The best example from Articles was a milestone called “Marketing assets ready.” At this point, it meant the product was at a stage where the marketing team could start creating their assets, i.e. built and polished with no more front end changes. The mere existence of this milestone meant the Go-to-Market team could plan towards a launch date in the next two weeks. This had never happened before. Previously, such as with our Messenger launch, there were product changes right up to launch day, which put our marketing team in the difficult position of trying to make videos and marketing assets from an ever-changing product.
These types of defined milestones provide us with a common language and are a great tool for communicating and setting expectations. They also help when deciding what final polish to add and bugs to fix by asking the question, “Will this push out our Marketing assets milestone?”.
Keeping people informed
One of our biggest problems is internal communication and lack of visibility into what the teams are working on. This is largely left to the product managers, which works well when shipping small changes frequently, but when you’re shipping a major release there are more people to coordinate and to keep informed.
Here are some of the individuals we had to notify:
- Leaders who wanted to know how we’re progressing towards company goals
- Our sales team, who wanted to know when they could talk to customers about the new product
- Marketing, who wanted to know when they could start crafting their story
- Product Education, who wanted to know when they could make videos and write support docs.
- Growth teams, who wanted to know when they could create the set up guide for new users.
- The list goes on…
It can be difficult to keep everyone up to date on where things are at, to provide the right level of detail to the right group of people, using the right forum, and getting the frequency of communication right. Nailing this is key to successful program management.
- Email: The security of receiving an email every week or two is reassuring. Even if you don’t have time to read the details, it should be easily scannable and you know somebody is managing it. Make sure only relevant people are included and you’re not spamming coworkers.
- Slack: Slack is useful for regular and detailed updates. People can choose to join or leave channels based on how relevant it is to their current work, but the updates can get lost in the noise, especially if your teams are spread across timezones.
- Dashboards: These are great for surfacing detailed plans or if you have many workstreams feeding into a program — I just use Excel currently. Having a dashboard enables team members to proactively get an update, assuming it’s always kept up-to-date. ?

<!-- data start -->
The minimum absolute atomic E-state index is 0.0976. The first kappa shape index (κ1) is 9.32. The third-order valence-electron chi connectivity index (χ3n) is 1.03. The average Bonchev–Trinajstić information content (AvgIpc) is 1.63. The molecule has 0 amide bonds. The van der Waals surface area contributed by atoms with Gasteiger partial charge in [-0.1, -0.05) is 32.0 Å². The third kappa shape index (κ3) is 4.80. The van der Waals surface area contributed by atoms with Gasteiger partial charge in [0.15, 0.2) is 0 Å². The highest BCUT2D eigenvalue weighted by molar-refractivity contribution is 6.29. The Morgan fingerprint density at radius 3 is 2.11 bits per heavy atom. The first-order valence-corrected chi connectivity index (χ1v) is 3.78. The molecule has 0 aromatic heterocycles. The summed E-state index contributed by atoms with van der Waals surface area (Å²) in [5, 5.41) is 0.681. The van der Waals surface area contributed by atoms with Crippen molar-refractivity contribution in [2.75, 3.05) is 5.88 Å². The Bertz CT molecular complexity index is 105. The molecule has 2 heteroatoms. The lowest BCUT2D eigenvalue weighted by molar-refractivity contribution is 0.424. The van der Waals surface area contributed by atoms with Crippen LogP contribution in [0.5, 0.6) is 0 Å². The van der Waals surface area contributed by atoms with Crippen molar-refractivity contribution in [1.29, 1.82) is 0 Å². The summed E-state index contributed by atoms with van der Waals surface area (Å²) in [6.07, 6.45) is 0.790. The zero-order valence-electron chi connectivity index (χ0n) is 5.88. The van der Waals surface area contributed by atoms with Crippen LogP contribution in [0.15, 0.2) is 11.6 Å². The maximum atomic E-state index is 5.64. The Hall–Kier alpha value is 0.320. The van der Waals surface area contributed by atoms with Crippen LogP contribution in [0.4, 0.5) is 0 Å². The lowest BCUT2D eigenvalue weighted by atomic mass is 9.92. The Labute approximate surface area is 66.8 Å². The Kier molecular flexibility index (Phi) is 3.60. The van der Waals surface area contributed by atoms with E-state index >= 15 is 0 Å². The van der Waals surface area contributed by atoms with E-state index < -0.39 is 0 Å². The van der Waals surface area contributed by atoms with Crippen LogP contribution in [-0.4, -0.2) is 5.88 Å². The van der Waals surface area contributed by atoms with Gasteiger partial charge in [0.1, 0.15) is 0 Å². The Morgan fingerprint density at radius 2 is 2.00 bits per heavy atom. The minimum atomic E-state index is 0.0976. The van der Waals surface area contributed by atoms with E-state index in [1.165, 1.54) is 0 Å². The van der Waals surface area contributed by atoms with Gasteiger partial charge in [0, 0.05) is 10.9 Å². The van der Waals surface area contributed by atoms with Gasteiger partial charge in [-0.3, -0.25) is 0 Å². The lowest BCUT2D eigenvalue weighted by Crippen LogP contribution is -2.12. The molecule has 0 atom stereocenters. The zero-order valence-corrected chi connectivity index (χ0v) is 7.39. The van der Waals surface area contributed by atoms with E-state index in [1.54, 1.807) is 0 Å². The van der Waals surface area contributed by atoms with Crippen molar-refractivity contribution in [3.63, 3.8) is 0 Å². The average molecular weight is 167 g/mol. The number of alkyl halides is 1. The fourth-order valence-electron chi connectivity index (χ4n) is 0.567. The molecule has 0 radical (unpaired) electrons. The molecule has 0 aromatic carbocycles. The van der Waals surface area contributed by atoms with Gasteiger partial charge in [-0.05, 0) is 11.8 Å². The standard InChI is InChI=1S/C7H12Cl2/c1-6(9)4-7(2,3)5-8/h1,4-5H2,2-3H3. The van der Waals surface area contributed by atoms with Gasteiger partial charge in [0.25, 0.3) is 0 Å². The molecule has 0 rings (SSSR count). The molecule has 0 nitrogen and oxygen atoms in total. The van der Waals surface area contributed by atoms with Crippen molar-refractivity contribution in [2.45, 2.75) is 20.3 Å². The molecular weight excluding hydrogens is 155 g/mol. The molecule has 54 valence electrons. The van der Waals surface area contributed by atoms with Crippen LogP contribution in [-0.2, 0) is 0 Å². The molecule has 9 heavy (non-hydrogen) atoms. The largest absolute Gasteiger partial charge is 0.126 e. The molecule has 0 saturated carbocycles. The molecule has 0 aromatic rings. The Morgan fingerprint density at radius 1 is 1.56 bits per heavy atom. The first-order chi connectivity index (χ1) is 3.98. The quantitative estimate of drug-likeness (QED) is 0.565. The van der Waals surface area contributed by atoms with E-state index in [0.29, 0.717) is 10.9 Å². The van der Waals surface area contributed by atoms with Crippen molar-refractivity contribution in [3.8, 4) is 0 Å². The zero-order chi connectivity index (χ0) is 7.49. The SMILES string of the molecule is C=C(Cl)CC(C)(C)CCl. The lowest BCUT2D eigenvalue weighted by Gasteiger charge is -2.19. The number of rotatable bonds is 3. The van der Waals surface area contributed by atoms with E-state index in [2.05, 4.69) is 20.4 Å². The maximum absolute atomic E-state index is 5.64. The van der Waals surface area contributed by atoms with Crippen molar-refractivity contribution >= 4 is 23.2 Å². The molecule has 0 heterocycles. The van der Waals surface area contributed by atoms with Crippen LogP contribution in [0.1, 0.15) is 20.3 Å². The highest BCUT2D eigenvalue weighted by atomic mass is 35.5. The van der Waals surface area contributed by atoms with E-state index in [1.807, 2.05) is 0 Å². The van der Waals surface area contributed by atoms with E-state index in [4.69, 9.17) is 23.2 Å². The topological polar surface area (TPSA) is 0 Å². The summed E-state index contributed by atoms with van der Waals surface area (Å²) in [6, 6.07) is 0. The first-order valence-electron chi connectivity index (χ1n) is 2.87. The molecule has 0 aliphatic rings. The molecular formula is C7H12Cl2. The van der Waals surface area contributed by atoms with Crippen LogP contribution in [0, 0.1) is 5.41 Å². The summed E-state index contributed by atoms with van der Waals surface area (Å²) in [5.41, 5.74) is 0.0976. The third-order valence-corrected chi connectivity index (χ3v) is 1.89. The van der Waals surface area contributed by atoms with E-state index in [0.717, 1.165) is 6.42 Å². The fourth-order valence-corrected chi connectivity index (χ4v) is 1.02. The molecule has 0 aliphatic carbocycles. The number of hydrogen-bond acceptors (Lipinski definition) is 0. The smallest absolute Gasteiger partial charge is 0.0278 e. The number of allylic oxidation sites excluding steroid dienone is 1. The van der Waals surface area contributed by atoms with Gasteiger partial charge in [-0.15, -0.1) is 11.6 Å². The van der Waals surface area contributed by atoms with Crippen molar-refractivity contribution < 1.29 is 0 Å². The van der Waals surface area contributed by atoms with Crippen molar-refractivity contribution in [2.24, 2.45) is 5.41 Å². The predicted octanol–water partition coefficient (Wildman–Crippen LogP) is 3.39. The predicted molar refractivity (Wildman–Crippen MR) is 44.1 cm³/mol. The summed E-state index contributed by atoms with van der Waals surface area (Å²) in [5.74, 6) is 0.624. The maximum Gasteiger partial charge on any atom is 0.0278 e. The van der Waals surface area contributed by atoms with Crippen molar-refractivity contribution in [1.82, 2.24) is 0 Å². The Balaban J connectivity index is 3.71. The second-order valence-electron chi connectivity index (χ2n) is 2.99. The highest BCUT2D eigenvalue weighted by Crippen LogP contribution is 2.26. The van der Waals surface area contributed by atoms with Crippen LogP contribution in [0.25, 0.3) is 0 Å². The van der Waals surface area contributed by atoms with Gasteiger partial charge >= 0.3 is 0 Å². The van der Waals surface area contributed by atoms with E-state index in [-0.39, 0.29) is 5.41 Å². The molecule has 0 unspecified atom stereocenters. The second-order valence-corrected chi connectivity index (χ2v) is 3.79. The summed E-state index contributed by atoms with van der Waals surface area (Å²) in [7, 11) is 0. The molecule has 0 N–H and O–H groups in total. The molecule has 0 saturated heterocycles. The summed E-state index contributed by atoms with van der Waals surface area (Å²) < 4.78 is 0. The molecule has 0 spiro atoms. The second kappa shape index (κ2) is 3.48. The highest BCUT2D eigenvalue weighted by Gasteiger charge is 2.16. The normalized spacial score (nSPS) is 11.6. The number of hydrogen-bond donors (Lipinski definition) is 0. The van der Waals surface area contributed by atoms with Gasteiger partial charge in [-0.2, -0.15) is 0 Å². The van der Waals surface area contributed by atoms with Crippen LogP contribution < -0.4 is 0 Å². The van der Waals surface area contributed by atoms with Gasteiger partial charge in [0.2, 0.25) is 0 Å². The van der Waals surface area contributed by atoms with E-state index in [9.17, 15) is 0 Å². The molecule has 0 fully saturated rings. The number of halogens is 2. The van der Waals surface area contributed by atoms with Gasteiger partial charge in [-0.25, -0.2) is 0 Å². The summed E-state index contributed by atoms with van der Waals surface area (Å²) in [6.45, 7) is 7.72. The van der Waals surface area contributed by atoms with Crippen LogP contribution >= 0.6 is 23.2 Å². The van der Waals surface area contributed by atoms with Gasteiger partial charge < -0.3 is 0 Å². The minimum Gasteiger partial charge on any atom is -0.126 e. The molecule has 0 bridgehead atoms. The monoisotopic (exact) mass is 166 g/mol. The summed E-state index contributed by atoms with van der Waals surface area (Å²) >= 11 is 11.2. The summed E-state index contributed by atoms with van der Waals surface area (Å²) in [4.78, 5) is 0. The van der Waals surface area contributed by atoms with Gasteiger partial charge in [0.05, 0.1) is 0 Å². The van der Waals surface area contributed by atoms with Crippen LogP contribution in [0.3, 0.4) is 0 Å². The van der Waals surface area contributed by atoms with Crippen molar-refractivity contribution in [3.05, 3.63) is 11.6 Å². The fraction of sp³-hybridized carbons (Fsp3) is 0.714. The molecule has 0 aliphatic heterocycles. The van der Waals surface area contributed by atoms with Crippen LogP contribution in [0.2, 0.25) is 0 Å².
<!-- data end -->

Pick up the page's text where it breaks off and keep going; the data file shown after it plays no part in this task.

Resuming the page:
Keeping everyone updated with the right amount of info in the proper forum is key.
We recently repackaged some of our features. This was a huge effort lead by our growth team with significant input from product teams, leaders, and marketing folks across the company. Throughout this program, I sent weekly email updates to stakeholders on the high-level status, milestone updates, and summary of key activities from each project stream. It was also an opportunity to call out any risks or issues we encountered during the week. These emails invariably got a huge response with positive comments — these updates were so valuable. Some people depended on them to plan and do their work, such as our product education team, but they also kept others out of the weeds enough to let the teams get on with their work (I’m talking about you, leadership team ?).
Mitigating and managing risk
An essential skill in program management is being proactive, always asking “what could go wrong?” While negative, it’s actually the most interesting part – and the most invisible. If you’re doing your job really well things just run smoothly — you’ve proactively uncovered the known risks and prevented or mitigated them, and you’ve managed the inevitable unexpected surprises to ensure minimal impact to the program’s delivery.
Risks can be also be technical, like how we maintained two production codebases for an extended beta period before launching our re-packaged app. But the trickiest ones to manage are people-related, for example, not knowing when pending paternity leave of a key team member will start, or trying to ensure your key engineer with all the technical knowledge in his head doesn’t get sick or hit by a bus on the way to work. There’s only so much mitigation that can be done with a daily vitamin to keep your team healthy. :)
There are different ways to uncover risks, but mostly you just need to ask a lot of questions: Why? What happens if that doesn’t work? What if somebody gets sick? What’s the worst thing that could possibly go wrong? Building relationships and trust with team members is often the best way of understanding risks, chatting about the program in a casual setting (over coffee) is generally where you really find out what really keeps people awake at night!
When will you need program management?
While shipping continues to be our heartbeat and we constantly think big and start small, we’ve realised that program management plays a critical role in delivering strategic goals, despite us being initially hesitant to introduce it.
You’ll know you need it when:
- You keep missing your “launch date”.
- You’re trying to deliver a complex product with multiple project tracks and many teams feeding into it.
- Your teams aren’t working in sync and nobody really knows where a project is at any given time, including your leaders.
- You have to deliver something big in a certain time frame due to marketing reasons, investor demands, market opportunity, etc.
There are different ways of defining your program management methodology and we realize that compared to some, ours is pretty lightweight. We’ve learned the key is getting the Goldilocks solution that fits your company and your culture: too much governance can become slow and cumbersome; not enough and you’re not solving the problem. We’ve done this by taking aspects of different methodologies, tweaking and adapting them to fit our culture and ways of working, and will continue to evolve it as we scale and face inevitable new challenges.